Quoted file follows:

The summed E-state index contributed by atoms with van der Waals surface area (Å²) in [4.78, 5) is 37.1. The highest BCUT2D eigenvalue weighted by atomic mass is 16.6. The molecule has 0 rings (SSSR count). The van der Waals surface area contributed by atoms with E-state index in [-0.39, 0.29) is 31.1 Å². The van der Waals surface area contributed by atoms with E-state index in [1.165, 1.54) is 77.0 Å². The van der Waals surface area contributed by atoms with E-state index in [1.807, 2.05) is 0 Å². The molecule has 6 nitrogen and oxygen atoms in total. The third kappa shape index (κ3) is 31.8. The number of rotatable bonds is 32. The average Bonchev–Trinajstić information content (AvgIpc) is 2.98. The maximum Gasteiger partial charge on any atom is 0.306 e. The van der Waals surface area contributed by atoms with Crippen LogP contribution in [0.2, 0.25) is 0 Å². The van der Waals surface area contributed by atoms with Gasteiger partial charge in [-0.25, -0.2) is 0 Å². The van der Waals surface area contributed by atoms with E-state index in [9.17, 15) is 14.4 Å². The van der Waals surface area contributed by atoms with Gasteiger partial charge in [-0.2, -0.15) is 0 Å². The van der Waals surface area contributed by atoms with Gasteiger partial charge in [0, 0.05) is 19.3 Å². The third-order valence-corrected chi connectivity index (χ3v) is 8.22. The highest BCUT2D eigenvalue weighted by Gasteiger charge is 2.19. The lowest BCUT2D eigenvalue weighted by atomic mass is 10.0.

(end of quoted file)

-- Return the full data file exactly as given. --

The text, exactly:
The summed E-state index contributed by atoms with van der Waals surface area (Å²) in [4.78, 5) is 37.1. The highest BCUT2D eigenvalue weighted by atomic mass is 16.6. The molecule has 0 rings (SSSR count). The van der Waals surface area contributed by atoms with E-state index in [-0.39, 0.29) is 31.1 Å². The van der Waals surface area contributed by atoms with E-state index in [1.165, 1.54) is 77.0 Å². The van der Waals surface area contributed by atoms with E-state index in [1.807, 2.05) is 0 Å². The molecule has 6 nitrogen and oxygen atoms in total. The third kappa shape index (κ3) is 31.8. The number of rotatable bonds is 32. The average Bonchev–Trinajstić information content (AvgIpc) is 2.98. The maximum Gasteiger partial charge on any atom is 0.306 e. The van der Waals surface area contributed by atoms with Crippen LogP contribution in [0.2, 0.25) is 0 Å². The van der Waals surface area contributed by atoms with Gasteiger partial charge in [-0.25, -0.2) is 0 Å². The van der Waals surface area contributed by atoms with E-state index in [9.17, 15) is 14.4 Å². The van der Waals surface area contributed by atoms with Gasteiger partial charge in [-0.2, -0.15) is 0 Å². The van der Waals surface area contributed by atoms with Gasteiger partial charge in [0, 0.05) is 19.3 Å². The third-order valence-corrected chi connectivity index (χ3v) is 8.22. The highest BCUT2D eigenvalue weighted by Gasteiger charge is 2.19. The lowest BCUT2D eigenvalue weighted by atomic mass is 10.0.